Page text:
Moving down to the level of vocabulary, a final syntactic criterion with high aesthetic value is the preference of natural language reading flow . For instance, of the two alternatives in Ruby: if people.include? person  vs. if person.in? people  , the second one is to be considered more beautiful than the first one, since it adapts to the reader's habit of reading human languages. However, the essential succintness and clarity of source code is not to be sacrificed for the sake of human-like reading qualities, such as when writers tend to be overly explicit in their writing. Indeed, a definite criteria for ugliness in program-text is verbosity, or useless addition of statements without equivalent addition of functionality or clarity. This is, once again, an example of source code aesthetics being a balance between machine idioms over human idioms—here, the resolution of this balance is the point at which machine idioms are presented as human-readable.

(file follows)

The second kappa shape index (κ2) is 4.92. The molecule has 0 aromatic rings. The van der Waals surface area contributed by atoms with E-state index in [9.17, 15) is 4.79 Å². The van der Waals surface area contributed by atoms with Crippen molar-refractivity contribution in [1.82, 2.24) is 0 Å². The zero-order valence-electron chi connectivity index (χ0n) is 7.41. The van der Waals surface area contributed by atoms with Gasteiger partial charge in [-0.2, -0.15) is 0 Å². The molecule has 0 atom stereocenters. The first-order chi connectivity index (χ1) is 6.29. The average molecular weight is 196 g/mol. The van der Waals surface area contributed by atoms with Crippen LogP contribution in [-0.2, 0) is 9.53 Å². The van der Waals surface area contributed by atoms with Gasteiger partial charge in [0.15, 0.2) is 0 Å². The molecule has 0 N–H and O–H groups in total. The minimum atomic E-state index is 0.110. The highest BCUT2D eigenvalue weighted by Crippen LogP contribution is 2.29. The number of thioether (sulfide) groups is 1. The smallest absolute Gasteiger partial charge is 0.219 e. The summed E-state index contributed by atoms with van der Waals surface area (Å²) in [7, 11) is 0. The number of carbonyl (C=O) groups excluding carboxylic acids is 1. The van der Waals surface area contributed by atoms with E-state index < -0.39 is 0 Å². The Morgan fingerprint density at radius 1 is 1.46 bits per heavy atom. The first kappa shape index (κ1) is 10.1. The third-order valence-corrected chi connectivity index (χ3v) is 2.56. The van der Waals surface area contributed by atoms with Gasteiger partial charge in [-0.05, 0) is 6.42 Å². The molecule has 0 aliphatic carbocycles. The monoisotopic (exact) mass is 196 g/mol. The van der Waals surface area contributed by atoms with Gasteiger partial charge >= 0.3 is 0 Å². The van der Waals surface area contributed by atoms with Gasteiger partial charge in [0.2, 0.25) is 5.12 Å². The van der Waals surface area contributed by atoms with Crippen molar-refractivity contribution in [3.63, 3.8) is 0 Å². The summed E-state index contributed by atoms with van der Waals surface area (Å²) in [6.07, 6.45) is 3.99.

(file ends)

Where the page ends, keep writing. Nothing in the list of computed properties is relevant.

Vocabulary, as the only component in this framework which directly involves words that can be chosen by the writers themselves, is often the most looked at in the literature regarding beautiful code among software developers, as it is the closest to human aesthetics, and since their understanding does not require existing knowledge of programming, but also the easiest to assess their functional impact ( Oliveira, 2022) . Aesthetics here exist at the level of the name and affects most directly the readership of a program text.